Common Emulsifiers May Cause Colitis Metabolic Syndrome And Obesity
Relatively low concentrations of polysorbate 80, a commonly used emulsifier in supplements and foods, has been shown to induce GI-disturbance, IBD, low-grade inflammation, obesity and metabolic syndrome.
Polysorbate 80, which also goes by E433, is a nonionic surfactant and emulsifier often used in foods, cosmetics, vaccines and pharmaceutical drugs, especially in the nanoparticle and liposomal delivery of medication and nutrients.
In a recent in vivo murine study, relatively low concentrations of polysorbate 80 were shown to induce the above conditions. These were associated with microbiome encroachment, altered species composition including increases in pro-inflammatory Proteobacteria (measured by q-PCR), reduced mucus thickness and increased pro-inflammatory potential. The authors postulate that use of emulsifying agents might be contributing to the increased societal incidence of obesity/metabolic syndrome and other chronic inflammatory diseases.
Exposure to emulsifiers increased feacal levels of bioactive LPS, flagellin and increased gut permeability in mice populations, which correlated with increased levels of serum antibodies to flagellin and LPS (an additional marker of gut permeability). Thus, chronic exposure to dietary emulsifiers resulted in erosion of the protective function of the mucus, increased bacterial adherence, and a more pro-inflammatory microbiome.
A separate study showed polysorbate 80 induced mitochondrial dysfunction in a time- and concentration- dependent manner in enterocytes [human colon carcinoma (Caco-2) cells]. The emulsifier reduced the mitochondrial membrane potential and thus reduced ATP production and electron transport chain activity. This subsequently increased the permeability in the GI tract.
The authors assessed the following markers of active colitis: presence of immune cell infiltrates, changes in gross colon morphology, elevated levels of myeloperoxidase (MPO), and pro-inflammatory markers. While polysorbate 80 did not induce overt colitis in all mice, it did result in subtle histopathologic and gross evidence of chronic intestinal inflammation, including epithelial damage and shortened colons. Thus, in susceptible hosts, polysorbate 80 had the ability to promote robust colitis, while in all mice, it promoted low-grade inflammation.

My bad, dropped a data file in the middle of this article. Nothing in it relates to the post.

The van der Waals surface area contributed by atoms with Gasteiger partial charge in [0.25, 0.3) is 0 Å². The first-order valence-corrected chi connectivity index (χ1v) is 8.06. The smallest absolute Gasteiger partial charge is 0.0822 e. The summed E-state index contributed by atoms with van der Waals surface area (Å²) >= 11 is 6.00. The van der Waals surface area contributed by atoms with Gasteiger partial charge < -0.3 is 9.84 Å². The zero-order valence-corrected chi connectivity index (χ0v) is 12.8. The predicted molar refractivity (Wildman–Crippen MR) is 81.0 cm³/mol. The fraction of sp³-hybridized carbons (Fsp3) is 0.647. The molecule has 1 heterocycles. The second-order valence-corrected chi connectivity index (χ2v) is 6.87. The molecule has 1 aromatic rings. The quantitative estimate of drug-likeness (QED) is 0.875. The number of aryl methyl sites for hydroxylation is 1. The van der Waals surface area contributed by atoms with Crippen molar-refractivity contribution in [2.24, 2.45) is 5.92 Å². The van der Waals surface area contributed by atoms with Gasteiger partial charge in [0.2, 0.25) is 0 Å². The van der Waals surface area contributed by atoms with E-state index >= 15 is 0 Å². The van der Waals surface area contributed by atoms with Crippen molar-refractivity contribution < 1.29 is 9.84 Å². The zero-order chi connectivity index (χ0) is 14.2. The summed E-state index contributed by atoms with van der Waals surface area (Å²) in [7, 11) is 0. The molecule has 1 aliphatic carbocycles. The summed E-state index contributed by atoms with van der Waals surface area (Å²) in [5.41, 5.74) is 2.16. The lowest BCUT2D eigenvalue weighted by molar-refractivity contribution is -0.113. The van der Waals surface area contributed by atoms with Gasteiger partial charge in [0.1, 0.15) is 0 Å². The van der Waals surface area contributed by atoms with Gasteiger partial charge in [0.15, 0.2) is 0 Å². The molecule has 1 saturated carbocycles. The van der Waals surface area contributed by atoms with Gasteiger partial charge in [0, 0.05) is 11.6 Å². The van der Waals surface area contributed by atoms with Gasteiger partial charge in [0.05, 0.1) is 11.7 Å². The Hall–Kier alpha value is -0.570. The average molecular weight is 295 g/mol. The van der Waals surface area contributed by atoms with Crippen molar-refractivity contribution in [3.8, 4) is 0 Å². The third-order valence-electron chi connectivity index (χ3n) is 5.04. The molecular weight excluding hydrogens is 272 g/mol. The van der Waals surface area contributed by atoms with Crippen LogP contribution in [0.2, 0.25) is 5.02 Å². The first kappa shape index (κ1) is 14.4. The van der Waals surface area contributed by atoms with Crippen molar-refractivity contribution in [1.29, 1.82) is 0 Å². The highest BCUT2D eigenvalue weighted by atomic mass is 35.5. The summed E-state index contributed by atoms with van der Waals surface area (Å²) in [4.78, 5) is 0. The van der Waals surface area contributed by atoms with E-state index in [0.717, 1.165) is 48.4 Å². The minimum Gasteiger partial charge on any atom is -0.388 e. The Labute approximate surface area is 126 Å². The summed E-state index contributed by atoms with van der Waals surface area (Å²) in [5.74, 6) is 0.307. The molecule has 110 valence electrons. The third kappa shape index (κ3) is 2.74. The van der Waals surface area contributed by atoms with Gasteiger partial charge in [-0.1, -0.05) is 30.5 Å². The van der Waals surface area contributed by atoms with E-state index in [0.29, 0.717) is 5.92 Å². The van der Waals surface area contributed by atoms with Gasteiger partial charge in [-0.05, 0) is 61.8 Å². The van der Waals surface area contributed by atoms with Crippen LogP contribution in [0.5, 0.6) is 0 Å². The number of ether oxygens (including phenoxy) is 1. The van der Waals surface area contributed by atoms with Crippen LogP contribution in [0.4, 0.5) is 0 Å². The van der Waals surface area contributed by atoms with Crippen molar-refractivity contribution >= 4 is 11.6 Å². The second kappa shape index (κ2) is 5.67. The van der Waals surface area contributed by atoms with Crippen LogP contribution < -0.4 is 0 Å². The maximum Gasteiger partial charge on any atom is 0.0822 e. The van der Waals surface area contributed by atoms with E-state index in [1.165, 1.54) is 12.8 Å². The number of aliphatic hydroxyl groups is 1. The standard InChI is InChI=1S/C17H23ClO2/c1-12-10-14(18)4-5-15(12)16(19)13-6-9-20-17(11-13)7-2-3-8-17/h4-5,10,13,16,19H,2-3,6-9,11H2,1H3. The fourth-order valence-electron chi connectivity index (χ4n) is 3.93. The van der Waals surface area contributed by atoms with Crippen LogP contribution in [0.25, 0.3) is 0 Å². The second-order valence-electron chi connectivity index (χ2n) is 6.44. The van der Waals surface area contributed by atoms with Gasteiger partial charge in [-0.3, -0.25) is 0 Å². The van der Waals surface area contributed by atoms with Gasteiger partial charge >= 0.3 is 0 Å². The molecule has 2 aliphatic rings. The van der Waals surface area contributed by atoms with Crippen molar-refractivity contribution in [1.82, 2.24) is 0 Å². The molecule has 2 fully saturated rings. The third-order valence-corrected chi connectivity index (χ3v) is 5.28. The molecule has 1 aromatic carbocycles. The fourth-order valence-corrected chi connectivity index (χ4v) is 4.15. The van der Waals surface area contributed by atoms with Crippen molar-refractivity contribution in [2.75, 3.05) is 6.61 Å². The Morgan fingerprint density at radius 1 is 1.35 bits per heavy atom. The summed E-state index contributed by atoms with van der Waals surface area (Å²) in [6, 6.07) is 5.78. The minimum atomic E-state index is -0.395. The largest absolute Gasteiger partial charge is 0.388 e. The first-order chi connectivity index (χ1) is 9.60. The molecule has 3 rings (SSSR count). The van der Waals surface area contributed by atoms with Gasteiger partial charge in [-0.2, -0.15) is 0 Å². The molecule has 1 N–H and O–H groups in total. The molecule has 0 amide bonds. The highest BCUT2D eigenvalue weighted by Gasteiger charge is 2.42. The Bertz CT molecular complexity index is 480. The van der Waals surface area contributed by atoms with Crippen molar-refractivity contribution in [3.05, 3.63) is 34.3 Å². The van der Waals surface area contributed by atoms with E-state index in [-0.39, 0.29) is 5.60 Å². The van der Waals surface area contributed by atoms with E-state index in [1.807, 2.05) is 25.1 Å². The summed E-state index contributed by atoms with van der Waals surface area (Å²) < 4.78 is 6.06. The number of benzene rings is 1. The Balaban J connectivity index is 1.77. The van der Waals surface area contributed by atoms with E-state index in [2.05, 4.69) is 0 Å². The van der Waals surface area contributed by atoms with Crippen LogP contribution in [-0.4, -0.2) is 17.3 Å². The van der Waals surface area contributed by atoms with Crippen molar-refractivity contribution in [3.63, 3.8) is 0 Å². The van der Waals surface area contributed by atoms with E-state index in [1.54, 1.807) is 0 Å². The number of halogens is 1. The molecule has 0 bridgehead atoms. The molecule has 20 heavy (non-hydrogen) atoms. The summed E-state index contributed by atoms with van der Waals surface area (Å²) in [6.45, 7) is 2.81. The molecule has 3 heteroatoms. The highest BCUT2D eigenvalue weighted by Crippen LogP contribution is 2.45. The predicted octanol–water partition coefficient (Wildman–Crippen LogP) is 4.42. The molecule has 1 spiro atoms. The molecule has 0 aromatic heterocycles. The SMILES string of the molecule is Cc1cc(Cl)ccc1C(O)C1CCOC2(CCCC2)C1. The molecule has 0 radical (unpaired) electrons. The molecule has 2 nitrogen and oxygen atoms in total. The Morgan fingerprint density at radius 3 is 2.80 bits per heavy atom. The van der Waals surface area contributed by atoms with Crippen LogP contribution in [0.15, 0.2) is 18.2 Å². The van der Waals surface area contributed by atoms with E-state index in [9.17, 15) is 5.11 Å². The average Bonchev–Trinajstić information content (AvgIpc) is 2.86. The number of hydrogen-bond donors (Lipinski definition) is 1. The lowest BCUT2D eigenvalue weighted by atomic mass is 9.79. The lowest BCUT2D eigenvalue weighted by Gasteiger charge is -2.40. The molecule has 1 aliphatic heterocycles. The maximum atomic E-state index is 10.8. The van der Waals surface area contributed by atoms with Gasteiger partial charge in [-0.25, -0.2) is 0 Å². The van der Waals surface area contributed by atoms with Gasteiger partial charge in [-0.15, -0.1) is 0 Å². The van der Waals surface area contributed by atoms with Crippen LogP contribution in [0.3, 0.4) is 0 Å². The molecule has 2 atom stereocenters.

Polysorbate 80 has been shown to integrate within cell membranes, altering their microviscoslity, which makes sense considering they are detergents and are amphiphilic, therefore can combine with water and fat.
Polysorbate 80 was also shown to alter faecal levels of short chain fatty acids, including decreased levels of butyrate, and reduced bile acid levels, both of which influence the composition of the microbiome and are implicated in chronic inflammatory conditions.
Since metabolic syndrome is associated with, and may be promoted by, low-grade, chronic inflammation, the authors examined whether emulsifier-induced microbial dysbiosis and low-grade inflammation could promote the condition. Polysorbate 80 resulted in modest, but significant gains in overall weight, increased adiposity and impaired glycemic control (as measured by fasting blood glucose concentration and glucose/insulin tolerance testing).
As little as 0.1% polysorbate 80 (dilution in water) resulted in evidence of low-grade inflammation and increased adiposity, while 0.5% resulted in mild dysglycemia. While additional studies are needed to determine whether polysorbate 80, and other emulsifiers, such as carboxymethylcellulose (also reviewed in this study with similar effects) impact human health, observations in mice suggest that commonly used emulsifiers/surfactants may have contributed to the post-mid 20th century increased incidence of IBD, metabolic syndrome and chronic disease.
Clinically, it may therefore be prudent to ensure recommended supplements do not contain added emulsifiers and surfactants, especially among susceptible individuals. The additive amount of these excipients is hard to quantify seeing as they are commonplace in foods (even those marketed as ‘healthy’), cosmetics and supplements. It is also important to note that in commercial food production, polysorbate 80 has been combined with carrageenan into a single food additive, which need only be labelled as ‘carrageenan’. Carrageenan has been linked with GI inflammation, cancer and diabetes.
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